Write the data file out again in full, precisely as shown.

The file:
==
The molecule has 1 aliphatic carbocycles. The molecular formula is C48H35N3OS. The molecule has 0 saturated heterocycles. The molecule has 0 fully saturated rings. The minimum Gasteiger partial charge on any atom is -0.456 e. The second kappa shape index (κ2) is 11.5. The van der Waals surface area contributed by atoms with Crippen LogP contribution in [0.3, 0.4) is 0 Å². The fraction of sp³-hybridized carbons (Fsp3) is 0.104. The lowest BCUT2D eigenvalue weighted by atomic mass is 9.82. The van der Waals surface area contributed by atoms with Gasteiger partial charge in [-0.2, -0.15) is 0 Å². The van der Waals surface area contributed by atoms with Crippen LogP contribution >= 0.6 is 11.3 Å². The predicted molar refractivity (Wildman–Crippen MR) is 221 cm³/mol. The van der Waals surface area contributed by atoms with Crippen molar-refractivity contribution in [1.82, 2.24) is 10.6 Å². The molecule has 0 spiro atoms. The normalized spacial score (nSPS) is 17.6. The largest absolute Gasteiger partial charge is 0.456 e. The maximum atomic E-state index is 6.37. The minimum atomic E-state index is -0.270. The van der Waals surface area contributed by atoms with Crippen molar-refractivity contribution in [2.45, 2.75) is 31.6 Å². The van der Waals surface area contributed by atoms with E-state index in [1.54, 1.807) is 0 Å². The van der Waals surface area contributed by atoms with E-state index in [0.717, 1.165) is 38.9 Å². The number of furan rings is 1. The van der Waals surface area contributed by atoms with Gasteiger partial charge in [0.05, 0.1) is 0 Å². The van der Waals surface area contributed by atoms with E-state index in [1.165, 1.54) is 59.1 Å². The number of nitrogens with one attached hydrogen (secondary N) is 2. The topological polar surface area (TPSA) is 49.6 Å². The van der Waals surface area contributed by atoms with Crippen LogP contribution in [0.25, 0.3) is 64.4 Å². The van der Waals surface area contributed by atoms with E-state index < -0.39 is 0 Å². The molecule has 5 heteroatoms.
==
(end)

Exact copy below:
The molecule has 1 aliphatic carbocycles. The molecular formula is C48H35N3OS. The molecule has 0 saturated heterocycles. The molecule has 0 fully saturated rings. The minimum Gasteiger partial charge on any atom is -0.456 e. The second kappa shape index (κ2) is 11.5. The van der Waals surface area contributed by atoms with Crippen LogP contribution in [0.3, 0.4) is 0 Å². The fraction of sp³-hybridized carbons (Fsp3) is 0.104. The lowest BCUT2D eigenvalue weighted by atomic mass is 9.82. The van der Waals surface area contributed by atoms with Gasteiger partial charge in [-0.2, -0.15) is 0 Å². The van der Waals surface area contributed by atoms with Crippen LogP contribution >= 0.6 is 11.3 Å². The predicted molar refractivity (Wildman–Crippen MR) is 221 cm³/mol. The van der Waals surface area contributed by atoms with Crippen molar-refractivity contribution in [1.82, 2.24) is 10.6 Å². The molecule has 0 spiro atoms. The normalized spacial score (nSPS) is 17.6. The largest absolute Gasteiger partial charge is 0.456 e. The maximum atomic E-state index is 6.37. The minimum atomic E-state index is -0.270. The van der Waals surface area contributed by atoms with Crippen molar-refractivity contribution in [2.45, 2.75) is 31.6 Å². The van der Waals surface area contributed by atoms with E-state index in [1.54, 1.807) is 0 Å². The van der Waals surface area contributed by atoms with E-state index in [0.717, 1.165) is 38.9 Å². The number of furan rings is 1. The van der Waals surface area contributed by atoms with Gasteiger partial charge in [0.05, 0.1) is 0 Å². The van der Waals surface area contributed by atoms with E-state index in [1.165, 1.54) is 59.1 Å². The number of nitrogens with one attached hydrogen (secondary N) is 2. The topological polar surface area (TPSA) is 49.6 Å². The van der Waals surface area contributed by atoms with Crippen LogP contribution in [0.25, 0.3) is 64.4 Å². The van der Waals surface area contributed by atoms with E-state index < -0.39 is 0 Å². The molecule has 5 heteroatoms.